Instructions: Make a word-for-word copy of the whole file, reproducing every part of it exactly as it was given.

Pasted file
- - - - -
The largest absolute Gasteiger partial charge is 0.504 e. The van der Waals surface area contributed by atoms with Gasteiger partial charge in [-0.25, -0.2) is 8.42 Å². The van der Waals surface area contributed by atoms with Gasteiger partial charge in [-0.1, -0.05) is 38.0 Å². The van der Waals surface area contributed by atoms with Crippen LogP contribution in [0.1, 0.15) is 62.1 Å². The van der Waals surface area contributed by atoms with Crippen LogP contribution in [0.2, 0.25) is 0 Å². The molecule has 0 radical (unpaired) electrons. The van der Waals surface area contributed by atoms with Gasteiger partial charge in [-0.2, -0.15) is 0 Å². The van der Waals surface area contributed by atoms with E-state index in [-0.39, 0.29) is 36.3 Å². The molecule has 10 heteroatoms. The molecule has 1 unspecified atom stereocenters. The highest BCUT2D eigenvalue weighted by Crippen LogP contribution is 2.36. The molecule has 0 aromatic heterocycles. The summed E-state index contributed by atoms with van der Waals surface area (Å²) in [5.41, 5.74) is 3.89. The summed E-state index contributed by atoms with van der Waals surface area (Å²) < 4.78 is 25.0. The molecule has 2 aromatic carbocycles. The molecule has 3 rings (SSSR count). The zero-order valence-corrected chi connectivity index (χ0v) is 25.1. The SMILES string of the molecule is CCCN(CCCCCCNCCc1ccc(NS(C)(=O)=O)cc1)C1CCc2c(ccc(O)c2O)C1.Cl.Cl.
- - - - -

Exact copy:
The largest absolute Gasteiger partial charge is 0.504 e. The van der Waals surface area contributed by atoms with Gasteiger partial charge in [-0.25, -0.2) is 8.42 Å². The van der Waals surface area contributed by atoms with Gasteiger partial charge in [-0.1, -0.05) is 38.0 Å². The van der Waals surface area contributed by atoms with Crippen LogP contribution in [0.1, 0.15) is 62.1 Å². The van der Waals surface area contributed by atoms with Crippen LogP contribution in [0.2, 0.25) is 0 Å². The molecule has 0 radical (unpaired) electrons. The van der Waals surface area contributed by atoms with Gasteiger partial charge in [-0.2, -0.15) is 0 Å². The van der Waals surface area contributed by atoms with E-state index in [-0.39, 0.29) is 36.3 Å². The molecule has 10 heteroatoms. The molecule has 1 unspecified atom stereocenters. The highest BCUT2D eigenvalue weighted by Crippen LogP contribution is 2.36. The molecule has 0 aromatic heterocycles. The summed E-state index contributed by atoms with van der Waals surface area (Å²) in [5.41, 5.74) is 3.89. The summed E-state index contributed by atoms with van der Waals surface area (Å²) < 4.78 is 25.0. The molecule has 2 aromatic carbocycles. The molecule has 3 rings (SSSR count). The zero-order valence-corrected chi connectivity index (χ0v) is 25.1. The SMILES string of the molecule is CCCN(CCCCCCNCCc1ccc(NS(C)(=O)=O)cc1)C1CCc2c(ccc(O)c2O)C1.Cl.Cl.